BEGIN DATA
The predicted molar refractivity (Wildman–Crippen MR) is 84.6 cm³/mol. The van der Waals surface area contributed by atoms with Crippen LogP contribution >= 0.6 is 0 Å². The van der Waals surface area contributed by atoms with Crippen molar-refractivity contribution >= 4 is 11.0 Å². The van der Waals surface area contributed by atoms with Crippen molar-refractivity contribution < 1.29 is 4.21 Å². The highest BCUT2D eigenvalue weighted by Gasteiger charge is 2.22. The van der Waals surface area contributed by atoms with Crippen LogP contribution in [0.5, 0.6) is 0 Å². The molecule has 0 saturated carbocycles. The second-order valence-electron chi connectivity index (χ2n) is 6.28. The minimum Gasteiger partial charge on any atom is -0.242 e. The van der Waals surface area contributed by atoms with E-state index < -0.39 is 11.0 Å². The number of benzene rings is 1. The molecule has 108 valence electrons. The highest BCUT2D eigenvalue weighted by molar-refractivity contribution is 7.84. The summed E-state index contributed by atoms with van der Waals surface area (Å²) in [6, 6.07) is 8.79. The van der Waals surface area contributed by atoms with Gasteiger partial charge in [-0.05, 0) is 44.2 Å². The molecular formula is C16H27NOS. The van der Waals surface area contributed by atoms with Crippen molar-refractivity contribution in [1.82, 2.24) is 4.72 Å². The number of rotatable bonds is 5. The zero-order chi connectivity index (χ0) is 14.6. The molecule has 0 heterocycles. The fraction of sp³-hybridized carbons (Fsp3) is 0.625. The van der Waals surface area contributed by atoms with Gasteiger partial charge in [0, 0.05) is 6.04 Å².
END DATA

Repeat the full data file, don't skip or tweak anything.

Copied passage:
The predicted molar refractivity (Wildman–Crippen MR) is 84.6 cm³/mol. The van der Waals surface area contributed by atoms with Crippen LogP contribution >= 0.6 is 0 Å². The van der Waals surface area contributed by atoms with Crippen molar-refractivity contribution >= 4 is 11.0 Å². The van der Waals surface area contributed by atoms with Crippen molar-refractivity contribution < 1.29 is 4.21 Å². The highest BCUT2D eigenvalue weighted by Gasteiger charge is 2.22. The van der Waals surface area contributed by atoms with Crippen LogP contribution in [0.5, 0.6) is 0 Å². The molecule has 0 saturated carbocycles. The second-order valence-electron chi connectivity index (χ2n) is 6.28. The minimum Gasteiger partial charge on any atom is -0.242 e. The van der Waals surface area contributed by atoms with E-state index < -0.39 is 11.0 Å². The number of benzene rings is 1. The molecule has 108 valence electrons. The highest BCUT2D eigenvalue weighted by molar-refractivity contribution is 7.84. The summed E-state index contributed by atoms with van der Waals surface area (Å²) in [6, 6.07) is 8.79. The van der Waals surface area contributed by atoms with Gasteiger partial charge in [-0.05, 0) is 44.2 Å². The molecular formula is C16H27NOS. The van der Waals surface area contributed by atoms with Crippen molar-refractivity contribution in [1.82, 2.24) is 4.72 Å². The number of rotatable bonds is 5. The zero-order chi connectivity index (χ0) is 14.6. The molecule has 0 heterocycles. The fraction of sp³-hybridized carbons (Fsp3) is 0.625. The van der Waals surface area contributed by atoms with Gasteiger partial charge in [0, 0.05) is 6.04 Å².